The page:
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After 50 Years, Space Monkeys Not Forgotten
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After 50 Years, Space Monkeys Not Forgotten

Space

After 50 Years, Space Monkeys Not Forgotten
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STEVE INSKEEP, host:

Now let's remember a time when government money was flowing to the space program. In Huntsville, Alabama, there's an unusual grave stone. It reads: Miss Baker, squirrel monkey, first U.S. animal to fly in space and return alive. May 28th, 1959.

Ms. Baker actually had company on that flight, a monkey named Able. NPR's Nell Greenfieldboyce reports on two famous monkeys who made a historic space voyage 50 years ago today.

NELL GREENFIELDBOYCE: Two years before the first person ever flew in space, news reports were already celebrating heroic space travelers.

(Soundbite of news broadcast)

Unidentified Man #1: At Cape Canaveral, two tiny astronauts, monkeys Able and Baker, are readied for the first flight into outer space and safe return of earth life.

GREENFIELDBOYCE: The monkeys' safe return was anything but certain.

(Soundbite of news broadcast)

Unidentified Man #1: The rhesus monkey and the much smaller squirrel monkey are secured in separate capsules in the nose cone of a Jupiter missile.

GREENFIELDBOYCE: Able and Baker were hardly the first animals to go for a rocket ride. Starting in 1947, the U.S. government began blasting creatures into space to see if they could survive. Chris Dubbs is coauthor of a book called "Animals in Space."

Mr. CHRIS DUBBS (Coauthor, "Animals in Space"): Fruit flies were the first living thing to go into space. And then they started sending monkeys - in 1948, the first attempt to send a monkey into space.

GREENFIELDBOYCE: The keyword there is attempt. Rockets exploded, parachutes failed, nose cones got lost at sea. Six monkeys all named Albert died, so did a monkey called Gordo. Meanwhile, the Soviets were sending dogs on suborbital flights. At least 30 came back alive. And in 1957, a Soviet dog named Laika became the first animal to orbit the planet, though she did not survive.

Mr. DUBBS: Americans were aware of this, and the space race was clearly on by the time that Able and Baker came on the scene.

(Soundbite of news broadcast)

(Soundbite of rocket engines)

Unidentified Man #2: Three hundred miles out of the space they traveled. Fifteen minutes and 1,700 ground miles later, the capsule if fished from the waters of the Caribbean.

GREENFIELDBOYCE: Joseph Guion commanded a navy ship, USS Kiowa, that was sent to retrieve the monkeys. He says there were their fiery reentry lit up the sky.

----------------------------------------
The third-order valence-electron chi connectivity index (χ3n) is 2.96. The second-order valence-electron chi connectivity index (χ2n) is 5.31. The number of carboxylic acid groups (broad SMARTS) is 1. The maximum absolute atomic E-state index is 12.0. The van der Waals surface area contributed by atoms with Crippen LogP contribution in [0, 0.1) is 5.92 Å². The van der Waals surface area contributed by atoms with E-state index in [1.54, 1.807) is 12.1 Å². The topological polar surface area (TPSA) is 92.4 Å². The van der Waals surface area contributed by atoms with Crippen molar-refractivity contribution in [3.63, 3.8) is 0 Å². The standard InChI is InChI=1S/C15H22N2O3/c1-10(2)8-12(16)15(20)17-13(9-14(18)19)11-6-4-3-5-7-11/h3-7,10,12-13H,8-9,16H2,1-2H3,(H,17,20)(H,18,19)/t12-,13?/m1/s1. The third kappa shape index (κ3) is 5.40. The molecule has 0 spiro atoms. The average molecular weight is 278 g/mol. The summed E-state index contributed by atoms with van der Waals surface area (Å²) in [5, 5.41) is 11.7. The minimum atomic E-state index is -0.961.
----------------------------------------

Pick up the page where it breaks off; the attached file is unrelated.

Mr. JOSEPH GUION (Former U.S. Navy Commander, USS Kiowa): The nose cone arched down, almost like a shooting star, down toward the water. It just came down very rapidly, and boom, it was gone.

GREENFIELDBOYCE: At first, he thought the monkeys had sunk. But then a lookout spotted the nose cone bobbing in the water. Guion says as the military doctors opened it up and saw the monkeys were alive, they looked as happy as if they just delivered babies. He says Baker was incredibly tiny.

Mr. GUION: I was just floored to see how small her capsule was. It was about the size of a large thermos bottle. She was extremely easy to talk to and hold. And she was like a little doll. Able was just the opposite. You could not get near her.

GREENFIELDBOYCE: Able and Baker had experienced about nine minutes of weightlessness. They were instant celebrities. The New York Times reported that at a press conference, quote, "the correspondents pushed each other and clambered over chairs to get closer." The monkeys made the cover of Life Magazine. Unfortunately, Able died just a few days later during a medical procedure to remove an electrode. Her stuffed body is on display at the Smithsonian. But Baker lived another 25 years, mostly at the U.S. Space and Rocket Center in Huntsville, Alabama. Ed Buckbee is a former director of the center who remembers Baker well.

Mr. ED BUCKBEE (Former Director, U.S. Space and Rocket Center): She would get 100 to 150 letters a day from schoolchildren. So she was very prominent in the story of our early spaceflight ventures.

GREENFIELDBOYCE: The first humans reached space in 1961, but the monkeys weren't forgotten. Buckbee says over 300 people attended Baker's funeral. And, he says, often when you walked past her grave, you'll see that someone has left her a banana.

Nell Greenfieldboyce, NPR News.

(Soundbite of music)

GREENE: Now some of the news footage you heard in Nell's piece actually comes from a video that we have upon our Web site, npr.org. And I'm looking at it right now - old black and white footage. You can see every last detail as these monkeys were prepped for their space flight, and also their return, their rescue in the water. You can see them meeting the press after they got home. Yes, I said meeting the press. There are reporters there who appear to be trying to ask questions. So I'm looking at this video, and you can tell the monkeys had very different reactions when they got back to earth. Baker just wanted to get her hands on some food, and Able was much more chilled, like, you know, this was just another day at the office. I swear, I'm looking at a monkey, right now, after returning from space, yawning.

(Soundbite of music)

GREENE: This is MORNING EDITION from NPR News.

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